EARL (Latin, comes; French, compte), a title and rank of nobility now the third in the order of the British peerage, and, accordingly, intervening between marquis and viscount. Earl, however, was the highest title and rank of the English nobles post conquestum until the year 1337, when by Edward III. the Black Prince was created duke of Cornwall. The " earl " of England was identical with comte or compte of France; and, so long as Norman-French continued to be spoken in this country, the English " earls " were styled " counts " as well in England as on the Continent. These powerful barons represented and succeeded the Saxon thanes who were ealdormen, their own title evidently having been derived from the jarl of Scandinavia.
The nature of a modern earldom is readily understood, since it is a rank and dignity of nobility which, while it confers no official power or authority, is inalienable, indivisible, and descends in regular succession to all the male heirs of the body of the grantee until, on their failure, it merges in the Crown. Not so was it with either the nature or the descent of the ancient earldoms of England. In early feudal times titles independent of office did not exist. The earls, or comités, of those days, therefore, were actual officers, each having supreme authority in his own earldom, or " county," under the Crown; each one of them also deriving from his earldom a certain fixed revenue, the possession of which was at once an apanage of his official dignity as earl, and the evidence of his lawful and recognized title to it. But an earldom has long ceased to be endowed with any official associations whatever, and has become merely a title by which its owners in male succession inherit and hold the dignity, third in rank, of a peerage. In like manner, the descent and tenure of the ancient earldoms differed in many highly important particulars from the simple succession of the modern dignity. In the course of their chequered history, we find ancient earldoms, instead of passing by a quiet and clearly defined succession from father to son, constantly depending on the rights of female inheritance; they are seen to have been obtained by many 9 husband jure uxoris; they appear to have been transferred in an arbitrary manner, or actually to have been divided between coparceners, or to have been retained for a while by the Crown and let out to farm. At the same time, under such strange conditions as these, and amidst conflicting vicissitudes, until they finally merged in the Crown, the ancient earldoms retained their vitality. They might descend very irregularly, and become vested in successive families, but still they did not become extinct; nor were the claims of legal inheritance wholly forgotten or superseded; and, even if for a time they had been latent or had actually been superseded, they emerged under more favourable circumstances, and under fresh arrangements or modifications they were again recognized by the Crown.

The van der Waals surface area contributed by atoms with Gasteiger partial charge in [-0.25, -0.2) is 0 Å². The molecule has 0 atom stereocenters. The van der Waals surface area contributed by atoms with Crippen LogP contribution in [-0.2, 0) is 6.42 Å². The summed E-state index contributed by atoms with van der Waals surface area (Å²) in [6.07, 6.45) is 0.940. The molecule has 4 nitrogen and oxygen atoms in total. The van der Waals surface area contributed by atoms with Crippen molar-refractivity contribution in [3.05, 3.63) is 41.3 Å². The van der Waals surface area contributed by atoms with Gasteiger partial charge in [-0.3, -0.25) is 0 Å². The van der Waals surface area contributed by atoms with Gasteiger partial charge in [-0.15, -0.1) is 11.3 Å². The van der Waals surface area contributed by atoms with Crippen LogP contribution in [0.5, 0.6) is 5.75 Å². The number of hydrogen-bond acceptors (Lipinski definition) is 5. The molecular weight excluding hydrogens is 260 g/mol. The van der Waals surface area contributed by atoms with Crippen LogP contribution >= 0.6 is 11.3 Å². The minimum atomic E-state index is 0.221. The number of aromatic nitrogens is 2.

An earl is " Right Honourable," and is styled " My Lord." His eldest son bears his father's " second title," and therefore, that second title being in most cases a viscounty, he generally is styled " Viscount;" under all circumstances, however, the eldest son of an earl takes precedence immediately after the viscounts. The younger sons of earls are " Honourable," but all their daughters are " Ladies." In formal documents and instruments, the sovereign, when addressing or making mention of any peer of the degree of an earl, usually designates him " trusty and well-beloved cousin,"a form of appellation first adopted by Henry IV., who either by descent or alliance was actually related to every earl and duke in the realm. The wife of an earl is a countess; she is " Right Honour-able," and is styled " My Lady."
The coronet of an earl has, rising from a golden circlet, eight lofty rays of gold, each of which upon its point supports a large pearl; also, between each pair of rays, at their bases, there is a golden conventional leaf, the stalks of all these leaves being connected with the rays and with each other so as to form a continuous wreath. In re- Earl s Coronet, presentations, five of the elevated rays with their pearls and four of the leaves are shown. The cap and lining of the coronet, if worn or represented, are the same as those of the ducal coronet. An earl's coronet without cap or lining is represented in the annexed figure.
In the monumental effigies of noble personages, which yet remain from the Middle Ages, there are many highly interesting representations of the varieties of coronets worn by the earls of those days and by their countesses, before this coronet had assumed its present fixed and definite character. Thus, early in the 15th century, effigies of an earl and countess of Arundel, at Arundel, have very rich coronets. The earl's has a series of leaves and of clusters of three small balls or pearls alternating, all of them being raised to a considerable height above the circlet, the clusters rising rather higher than the leaves. The coronet of the countess differs in having the raised clusters set alternately with single balls or pearls that are less elevated.
The coronet of a countess now in all respects is the same as that of an earl. The scarlet parliamentary robe of an earl has three doublings of ermine. The duke of Norfolk, who is premier duke, as earl of Arundel, Surrey, and Norfolk, is premier earl of England; also he holds his earldom of Arundel, a feudal dignity (as it was adjudged by Parliament, the 11th of Henry VI. 1433), by the fact of his hereditary possession of Arundel Castle only. As heredi- tary Earl-Marshal, his Grace of Norfolk is the head of the College of Arms. (c. B.)